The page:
Jeffries Names John Bajus as Head of International Electronic Trading Services

Published on   Sep 14, 2010
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Jefferies has announced the appointment of John Bajus as Head of International Electronic Trading Services within the firm's Equities Group. In this new role, Mr. Bajus will be based in London and responsible for expanding Jefferies' international equities electronic trading products, including portfolio trading, algorithmic trading and direct market access.

"We are excited to have John join our rapidly expanding team as he is one of the most experienced professionals in the institutional electronic trading world, with a proven track record of building global businesses," said Daniel Charney, Global Head of Electronic Trading Services at Jefferies. "Having spent over a decade in international sales and trading, John brings the necessary leadership and talent to help expand Jefferies' business globally. This hiring represents another example of our firm's commitment to becoming a global leader in electronic solutions for institutional clients."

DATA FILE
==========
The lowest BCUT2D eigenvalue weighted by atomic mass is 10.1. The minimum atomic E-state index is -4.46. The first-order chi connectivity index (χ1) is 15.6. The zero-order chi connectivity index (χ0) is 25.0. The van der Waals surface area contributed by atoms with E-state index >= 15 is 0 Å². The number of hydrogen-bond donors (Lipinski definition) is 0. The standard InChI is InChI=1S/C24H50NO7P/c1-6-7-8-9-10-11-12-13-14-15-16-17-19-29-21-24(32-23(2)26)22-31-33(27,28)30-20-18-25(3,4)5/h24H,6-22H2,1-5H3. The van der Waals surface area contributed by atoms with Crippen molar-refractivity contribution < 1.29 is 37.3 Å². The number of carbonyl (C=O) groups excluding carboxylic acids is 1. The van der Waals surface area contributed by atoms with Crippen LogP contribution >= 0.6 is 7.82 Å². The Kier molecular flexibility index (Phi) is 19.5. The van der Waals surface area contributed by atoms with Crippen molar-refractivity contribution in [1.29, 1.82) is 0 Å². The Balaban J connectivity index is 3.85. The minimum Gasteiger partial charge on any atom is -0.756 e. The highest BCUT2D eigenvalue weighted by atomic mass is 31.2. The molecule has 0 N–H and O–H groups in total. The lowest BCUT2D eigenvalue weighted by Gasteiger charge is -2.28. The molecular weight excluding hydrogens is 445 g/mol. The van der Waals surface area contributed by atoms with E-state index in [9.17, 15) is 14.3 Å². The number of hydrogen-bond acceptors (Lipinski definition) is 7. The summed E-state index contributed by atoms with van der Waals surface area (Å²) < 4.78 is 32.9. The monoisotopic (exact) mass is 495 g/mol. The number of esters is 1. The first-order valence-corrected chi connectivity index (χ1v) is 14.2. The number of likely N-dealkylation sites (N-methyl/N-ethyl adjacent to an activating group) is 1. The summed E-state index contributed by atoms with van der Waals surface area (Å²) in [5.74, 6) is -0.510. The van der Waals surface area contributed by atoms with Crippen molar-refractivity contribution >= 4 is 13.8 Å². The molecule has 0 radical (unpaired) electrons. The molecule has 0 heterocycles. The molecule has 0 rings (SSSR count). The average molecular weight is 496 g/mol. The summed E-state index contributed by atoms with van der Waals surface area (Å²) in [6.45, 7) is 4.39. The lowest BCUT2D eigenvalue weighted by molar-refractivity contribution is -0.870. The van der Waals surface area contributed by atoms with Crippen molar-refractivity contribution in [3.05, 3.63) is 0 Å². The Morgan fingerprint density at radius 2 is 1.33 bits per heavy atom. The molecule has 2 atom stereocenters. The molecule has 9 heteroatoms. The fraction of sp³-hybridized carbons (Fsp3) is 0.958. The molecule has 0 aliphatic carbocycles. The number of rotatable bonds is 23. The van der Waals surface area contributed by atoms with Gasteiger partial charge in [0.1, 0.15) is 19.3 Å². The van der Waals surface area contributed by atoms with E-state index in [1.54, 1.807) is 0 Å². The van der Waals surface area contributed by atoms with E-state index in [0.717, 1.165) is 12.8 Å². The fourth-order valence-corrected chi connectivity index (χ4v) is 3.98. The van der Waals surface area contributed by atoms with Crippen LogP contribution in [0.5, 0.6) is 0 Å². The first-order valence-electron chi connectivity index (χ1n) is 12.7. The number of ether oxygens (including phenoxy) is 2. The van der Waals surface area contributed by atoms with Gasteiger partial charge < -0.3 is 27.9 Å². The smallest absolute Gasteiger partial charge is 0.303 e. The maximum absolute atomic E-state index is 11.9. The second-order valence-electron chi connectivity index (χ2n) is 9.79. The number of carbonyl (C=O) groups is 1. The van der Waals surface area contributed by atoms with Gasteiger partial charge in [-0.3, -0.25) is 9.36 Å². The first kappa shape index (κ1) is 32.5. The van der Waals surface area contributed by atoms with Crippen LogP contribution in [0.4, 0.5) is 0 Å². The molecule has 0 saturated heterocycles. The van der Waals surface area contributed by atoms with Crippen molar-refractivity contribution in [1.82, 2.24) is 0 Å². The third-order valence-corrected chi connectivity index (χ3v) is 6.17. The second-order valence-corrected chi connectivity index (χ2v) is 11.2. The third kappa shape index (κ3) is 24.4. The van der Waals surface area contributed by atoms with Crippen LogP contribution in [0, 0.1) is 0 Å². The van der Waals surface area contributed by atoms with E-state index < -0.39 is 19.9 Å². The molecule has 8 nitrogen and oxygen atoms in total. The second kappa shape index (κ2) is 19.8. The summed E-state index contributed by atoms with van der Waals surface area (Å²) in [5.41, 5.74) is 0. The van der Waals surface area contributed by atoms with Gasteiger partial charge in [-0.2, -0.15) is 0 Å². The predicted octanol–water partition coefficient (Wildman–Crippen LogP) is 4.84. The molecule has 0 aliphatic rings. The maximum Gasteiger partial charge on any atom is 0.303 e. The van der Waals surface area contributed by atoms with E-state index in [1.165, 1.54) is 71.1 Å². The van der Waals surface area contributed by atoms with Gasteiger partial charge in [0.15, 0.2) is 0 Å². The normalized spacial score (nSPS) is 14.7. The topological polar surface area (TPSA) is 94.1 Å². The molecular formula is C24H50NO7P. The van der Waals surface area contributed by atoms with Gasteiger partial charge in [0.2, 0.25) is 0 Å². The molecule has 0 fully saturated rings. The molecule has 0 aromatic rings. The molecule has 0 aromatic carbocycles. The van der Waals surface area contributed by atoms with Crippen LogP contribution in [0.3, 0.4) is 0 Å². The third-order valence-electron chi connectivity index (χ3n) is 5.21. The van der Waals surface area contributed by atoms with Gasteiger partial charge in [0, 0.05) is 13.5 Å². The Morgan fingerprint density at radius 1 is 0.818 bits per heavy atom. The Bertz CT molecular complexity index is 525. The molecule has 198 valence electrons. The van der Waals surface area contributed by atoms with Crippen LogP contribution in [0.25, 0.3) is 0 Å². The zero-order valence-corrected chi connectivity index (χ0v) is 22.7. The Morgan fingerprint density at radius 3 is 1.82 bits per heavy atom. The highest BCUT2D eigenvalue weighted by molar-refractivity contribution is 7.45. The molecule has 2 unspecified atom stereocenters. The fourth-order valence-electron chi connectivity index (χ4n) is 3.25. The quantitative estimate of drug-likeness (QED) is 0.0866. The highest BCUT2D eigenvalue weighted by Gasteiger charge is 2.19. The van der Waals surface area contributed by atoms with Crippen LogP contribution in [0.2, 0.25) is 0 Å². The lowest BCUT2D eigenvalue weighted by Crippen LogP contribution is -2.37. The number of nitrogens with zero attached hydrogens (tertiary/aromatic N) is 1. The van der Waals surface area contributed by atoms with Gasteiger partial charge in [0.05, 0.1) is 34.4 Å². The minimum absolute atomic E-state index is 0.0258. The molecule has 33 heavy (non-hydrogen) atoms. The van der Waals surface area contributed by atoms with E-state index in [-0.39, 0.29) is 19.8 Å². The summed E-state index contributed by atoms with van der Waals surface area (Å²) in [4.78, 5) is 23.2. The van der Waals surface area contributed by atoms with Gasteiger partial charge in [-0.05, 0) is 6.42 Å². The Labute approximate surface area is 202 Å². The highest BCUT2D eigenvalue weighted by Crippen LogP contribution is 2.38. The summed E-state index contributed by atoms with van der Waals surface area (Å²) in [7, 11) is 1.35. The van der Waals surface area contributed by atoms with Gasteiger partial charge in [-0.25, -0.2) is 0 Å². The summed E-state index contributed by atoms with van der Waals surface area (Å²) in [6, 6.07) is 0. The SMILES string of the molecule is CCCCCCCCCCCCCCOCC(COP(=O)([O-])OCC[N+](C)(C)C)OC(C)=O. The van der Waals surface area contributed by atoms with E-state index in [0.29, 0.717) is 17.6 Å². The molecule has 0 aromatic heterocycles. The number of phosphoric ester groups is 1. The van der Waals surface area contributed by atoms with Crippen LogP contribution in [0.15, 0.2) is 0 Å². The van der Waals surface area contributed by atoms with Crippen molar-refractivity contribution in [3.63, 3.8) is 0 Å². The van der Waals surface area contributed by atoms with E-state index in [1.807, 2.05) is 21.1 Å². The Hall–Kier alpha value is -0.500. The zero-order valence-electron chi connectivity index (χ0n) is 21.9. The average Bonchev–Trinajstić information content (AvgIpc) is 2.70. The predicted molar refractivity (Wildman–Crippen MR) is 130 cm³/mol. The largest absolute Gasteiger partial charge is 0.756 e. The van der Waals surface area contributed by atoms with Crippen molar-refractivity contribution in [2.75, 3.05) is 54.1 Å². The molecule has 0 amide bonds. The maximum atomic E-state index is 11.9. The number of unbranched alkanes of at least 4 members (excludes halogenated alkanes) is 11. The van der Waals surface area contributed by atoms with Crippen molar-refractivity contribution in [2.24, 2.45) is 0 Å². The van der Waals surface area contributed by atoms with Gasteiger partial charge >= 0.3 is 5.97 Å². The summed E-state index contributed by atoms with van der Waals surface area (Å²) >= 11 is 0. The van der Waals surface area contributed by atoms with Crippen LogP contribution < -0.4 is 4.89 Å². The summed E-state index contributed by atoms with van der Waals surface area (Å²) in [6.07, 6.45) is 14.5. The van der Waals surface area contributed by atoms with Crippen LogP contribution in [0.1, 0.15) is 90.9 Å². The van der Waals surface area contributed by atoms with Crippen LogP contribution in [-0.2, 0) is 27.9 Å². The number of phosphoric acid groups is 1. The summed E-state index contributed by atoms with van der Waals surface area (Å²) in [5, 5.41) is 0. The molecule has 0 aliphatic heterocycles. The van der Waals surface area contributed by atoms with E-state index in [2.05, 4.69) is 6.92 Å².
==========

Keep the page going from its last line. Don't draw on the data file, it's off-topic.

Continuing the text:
Jason Griffith, Global Head of Equities at Jefferies, commented, "We are pleased to welcome John to Jefferies and are confident that his extensive experience and established relationships will make a meaningful and immediate contribution to our global equities platform."

Andrew Shortland, Head of European Equities at Jefferies, added, "I am delighted that John will be leading this important area for Jefferies outside the US as we expand our full product offering to institutional clients."

Mr. Bajus joins Jefferies from UBS, where he was a Managing Director and Co-Head of Program and Cash Sales Trading for the Americas.

The Cost Of Liquidity In The FX Market

Oct 27, 2014
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On July 3, 2013, the courts pronounced caveat emptor with respect to execution performance in the FX market. U.S. District Judge Denise Cote threw out a lawsuit, which accused JPMorgan Chase & Co. of breaching a fiduciary duty to custodial clients by charging “hidden and excessive mark-ups” on currency trades. Judge Lewis Kaplan dismissed a lawsuit directed at officials of Bank of New York Mellon, for ignoring “red flags” or knowing that trades were being processed at the worst or near-worst prices of the day.

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